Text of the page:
Whatever these "dividends" end up being, IBM customers and shareholders who may still be thinking that the Big Blue is a U.S. company; or is in the business of technology, not politics; should reconsider that notion. Especially after they reread the first two paragraphs of this story. And perhaps switch their allegiances to another "blue chip" company which is not so glaringly RED - under its blue veneer.Internet Star Wars: Users' "Patriots" vs. Hucksters' "Scuds" PHOENIX, Mar 5 - Wouldn't it be great if your TV remote came with a button with which you could zap out all commercials? Not the way the MUTE button works, which only eliminates the sound, but the whole shebang? So that you would only watch your favorite TV program, without any interruptions or delays?
Well, Germany's largest computer company, Siemens, has just come up with such a device. And it's FREE! (see http://www.siemens.de/servers/wwash). Except that this is not a TV remote; it's a piece of software dubbed the WebWasher. The WebWasher zaps out all banner ads, or pop-up windows - the Internet "Scuds" - with which the Web hucksters bombard the visitors to some popular sites (the media Web pages, for example). Such intrusive electronic missiles waste the users' valuable time and bandwidth. In shooting them down, Siemens' WebWasher essentially performs the role of the "Patriot," an anti-missile defense system which gained fame during the Gulf War.And so, as in the Star Wars, for every Internet missile, sooner or later, there seems to be a counter-measure. If the WebWasher became pervasive, this Siemens' "Patriot" could be quite devastating. Not only because it could zap out up to $1 billion of ad money from the still fledgling Internet e-commerce. But because it might force the entire Internet business formula to be revised - from an ad revenue-supported medium (like TV or cable TV), to a subscription based business metric. Interestingly, if that were to come to pass, the Internet would be merely returning to its roots.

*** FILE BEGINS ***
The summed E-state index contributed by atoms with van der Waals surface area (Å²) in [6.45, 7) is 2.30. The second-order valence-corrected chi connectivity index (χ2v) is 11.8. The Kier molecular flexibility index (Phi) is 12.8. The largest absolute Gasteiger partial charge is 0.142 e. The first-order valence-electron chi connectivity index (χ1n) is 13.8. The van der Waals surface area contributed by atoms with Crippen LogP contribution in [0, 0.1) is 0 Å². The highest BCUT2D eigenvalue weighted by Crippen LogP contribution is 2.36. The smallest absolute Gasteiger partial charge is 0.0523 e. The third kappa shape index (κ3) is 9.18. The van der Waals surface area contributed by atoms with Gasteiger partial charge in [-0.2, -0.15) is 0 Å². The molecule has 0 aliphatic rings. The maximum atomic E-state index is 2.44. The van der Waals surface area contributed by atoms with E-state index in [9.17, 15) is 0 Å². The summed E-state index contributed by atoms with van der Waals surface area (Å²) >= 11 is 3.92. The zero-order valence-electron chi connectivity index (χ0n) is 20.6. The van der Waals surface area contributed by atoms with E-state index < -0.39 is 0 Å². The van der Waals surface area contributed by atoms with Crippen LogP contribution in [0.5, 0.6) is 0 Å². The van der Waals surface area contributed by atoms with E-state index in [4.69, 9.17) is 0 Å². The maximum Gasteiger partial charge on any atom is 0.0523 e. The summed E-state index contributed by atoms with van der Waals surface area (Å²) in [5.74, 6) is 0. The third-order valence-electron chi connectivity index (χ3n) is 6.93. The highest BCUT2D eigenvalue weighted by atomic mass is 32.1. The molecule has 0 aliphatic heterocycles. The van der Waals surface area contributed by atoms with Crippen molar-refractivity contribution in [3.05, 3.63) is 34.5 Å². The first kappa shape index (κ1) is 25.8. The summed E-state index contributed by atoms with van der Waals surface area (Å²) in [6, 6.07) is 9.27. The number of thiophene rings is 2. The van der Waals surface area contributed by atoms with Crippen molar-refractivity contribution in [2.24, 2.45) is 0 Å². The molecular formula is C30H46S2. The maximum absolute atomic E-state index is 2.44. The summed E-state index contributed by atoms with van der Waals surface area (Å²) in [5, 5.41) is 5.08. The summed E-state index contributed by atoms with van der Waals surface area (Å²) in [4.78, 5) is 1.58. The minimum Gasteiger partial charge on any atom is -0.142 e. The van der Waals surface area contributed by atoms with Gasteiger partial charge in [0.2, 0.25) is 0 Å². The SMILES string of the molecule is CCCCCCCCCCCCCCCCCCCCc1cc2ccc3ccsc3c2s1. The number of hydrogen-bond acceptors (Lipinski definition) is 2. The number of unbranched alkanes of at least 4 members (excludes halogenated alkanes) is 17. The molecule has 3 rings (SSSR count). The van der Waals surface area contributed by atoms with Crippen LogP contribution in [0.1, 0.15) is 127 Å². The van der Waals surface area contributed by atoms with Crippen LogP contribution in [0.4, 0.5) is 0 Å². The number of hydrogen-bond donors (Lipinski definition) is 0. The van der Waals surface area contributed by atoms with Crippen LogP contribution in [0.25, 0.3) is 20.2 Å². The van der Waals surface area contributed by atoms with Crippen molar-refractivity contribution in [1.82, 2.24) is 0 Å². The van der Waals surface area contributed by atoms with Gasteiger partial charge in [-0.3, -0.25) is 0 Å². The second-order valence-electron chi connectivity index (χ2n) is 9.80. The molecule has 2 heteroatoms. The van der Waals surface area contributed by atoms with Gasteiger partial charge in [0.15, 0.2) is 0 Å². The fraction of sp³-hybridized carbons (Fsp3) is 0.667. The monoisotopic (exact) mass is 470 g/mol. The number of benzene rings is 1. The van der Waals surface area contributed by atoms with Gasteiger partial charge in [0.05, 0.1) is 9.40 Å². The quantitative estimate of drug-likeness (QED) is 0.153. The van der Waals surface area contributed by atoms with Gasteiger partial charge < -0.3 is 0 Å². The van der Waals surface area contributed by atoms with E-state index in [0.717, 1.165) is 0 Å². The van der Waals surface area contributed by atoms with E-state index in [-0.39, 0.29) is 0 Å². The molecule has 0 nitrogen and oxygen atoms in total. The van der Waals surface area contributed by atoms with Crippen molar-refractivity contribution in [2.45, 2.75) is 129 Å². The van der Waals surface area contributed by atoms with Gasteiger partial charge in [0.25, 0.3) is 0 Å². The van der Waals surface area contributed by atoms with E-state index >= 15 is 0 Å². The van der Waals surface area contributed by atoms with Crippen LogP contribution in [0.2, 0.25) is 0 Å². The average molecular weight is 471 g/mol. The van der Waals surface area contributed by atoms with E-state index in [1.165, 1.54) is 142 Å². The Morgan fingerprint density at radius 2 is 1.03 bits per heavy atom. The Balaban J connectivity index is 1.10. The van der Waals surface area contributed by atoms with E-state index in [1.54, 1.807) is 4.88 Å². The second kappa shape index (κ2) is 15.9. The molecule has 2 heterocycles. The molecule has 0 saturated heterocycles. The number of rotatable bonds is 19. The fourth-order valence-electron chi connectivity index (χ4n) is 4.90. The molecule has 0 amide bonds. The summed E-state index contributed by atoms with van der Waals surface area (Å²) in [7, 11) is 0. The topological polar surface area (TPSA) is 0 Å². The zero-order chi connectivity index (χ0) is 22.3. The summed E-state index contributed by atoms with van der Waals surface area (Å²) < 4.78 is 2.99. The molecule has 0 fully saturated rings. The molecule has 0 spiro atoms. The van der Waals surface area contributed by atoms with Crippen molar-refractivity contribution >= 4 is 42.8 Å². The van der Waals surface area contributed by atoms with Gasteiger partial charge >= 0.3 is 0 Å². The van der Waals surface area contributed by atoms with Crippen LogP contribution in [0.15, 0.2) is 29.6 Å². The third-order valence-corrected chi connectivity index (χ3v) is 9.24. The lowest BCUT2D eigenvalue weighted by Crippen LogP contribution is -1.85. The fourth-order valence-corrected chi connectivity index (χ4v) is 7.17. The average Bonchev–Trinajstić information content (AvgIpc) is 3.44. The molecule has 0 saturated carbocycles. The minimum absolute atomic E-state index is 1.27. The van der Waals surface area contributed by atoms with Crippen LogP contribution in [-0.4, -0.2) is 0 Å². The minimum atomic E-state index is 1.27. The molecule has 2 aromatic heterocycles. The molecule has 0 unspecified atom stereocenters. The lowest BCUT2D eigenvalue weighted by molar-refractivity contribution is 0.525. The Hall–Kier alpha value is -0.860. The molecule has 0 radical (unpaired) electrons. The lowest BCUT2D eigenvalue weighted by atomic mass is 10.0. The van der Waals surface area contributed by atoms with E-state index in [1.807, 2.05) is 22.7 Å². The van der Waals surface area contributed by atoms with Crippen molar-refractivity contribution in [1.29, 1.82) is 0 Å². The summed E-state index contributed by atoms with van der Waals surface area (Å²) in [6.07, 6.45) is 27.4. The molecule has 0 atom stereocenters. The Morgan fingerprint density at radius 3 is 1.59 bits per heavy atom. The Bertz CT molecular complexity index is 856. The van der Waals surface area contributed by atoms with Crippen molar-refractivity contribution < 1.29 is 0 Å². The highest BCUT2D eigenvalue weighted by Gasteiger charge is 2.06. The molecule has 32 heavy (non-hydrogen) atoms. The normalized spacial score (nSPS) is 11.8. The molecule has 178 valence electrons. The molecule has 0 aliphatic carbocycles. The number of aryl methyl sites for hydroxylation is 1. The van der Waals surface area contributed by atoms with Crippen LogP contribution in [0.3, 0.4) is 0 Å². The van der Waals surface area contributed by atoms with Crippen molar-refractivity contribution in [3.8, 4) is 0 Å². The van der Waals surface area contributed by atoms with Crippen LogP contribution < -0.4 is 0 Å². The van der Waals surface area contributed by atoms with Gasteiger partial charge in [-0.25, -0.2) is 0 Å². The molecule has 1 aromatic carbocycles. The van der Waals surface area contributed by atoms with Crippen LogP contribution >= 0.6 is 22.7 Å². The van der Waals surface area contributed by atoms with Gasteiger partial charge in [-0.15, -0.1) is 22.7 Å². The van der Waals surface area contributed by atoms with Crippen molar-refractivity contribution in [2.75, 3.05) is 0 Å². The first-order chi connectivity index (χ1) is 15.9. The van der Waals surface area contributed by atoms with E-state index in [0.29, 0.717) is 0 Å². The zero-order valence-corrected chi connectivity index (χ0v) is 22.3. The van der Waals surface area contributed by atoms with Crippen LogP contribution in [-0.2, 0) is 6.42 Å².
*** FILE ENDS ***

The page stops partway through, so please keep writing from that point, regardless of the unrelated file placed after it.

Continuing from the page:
By the way, the WebWasher is relatively easy to install. And it works! We've been using it ourselves. But note the adjective "relatively" above. It's much easier than programming your VCR. But you will have to follow Siemens' instructions to a tee, when reconfiguring your Web browser's "proxy servers."
If you're thinking right now that we're talking here about some substitute waiters, you'd better get some Internet "pro" to help you install this "Patriot." Lest you want to continue to be bombarded by the "Scuds." JHappy bargain hunting!
Editor: Bob Djurdjevic
5110 North 40th Street, Phoenix, Arizona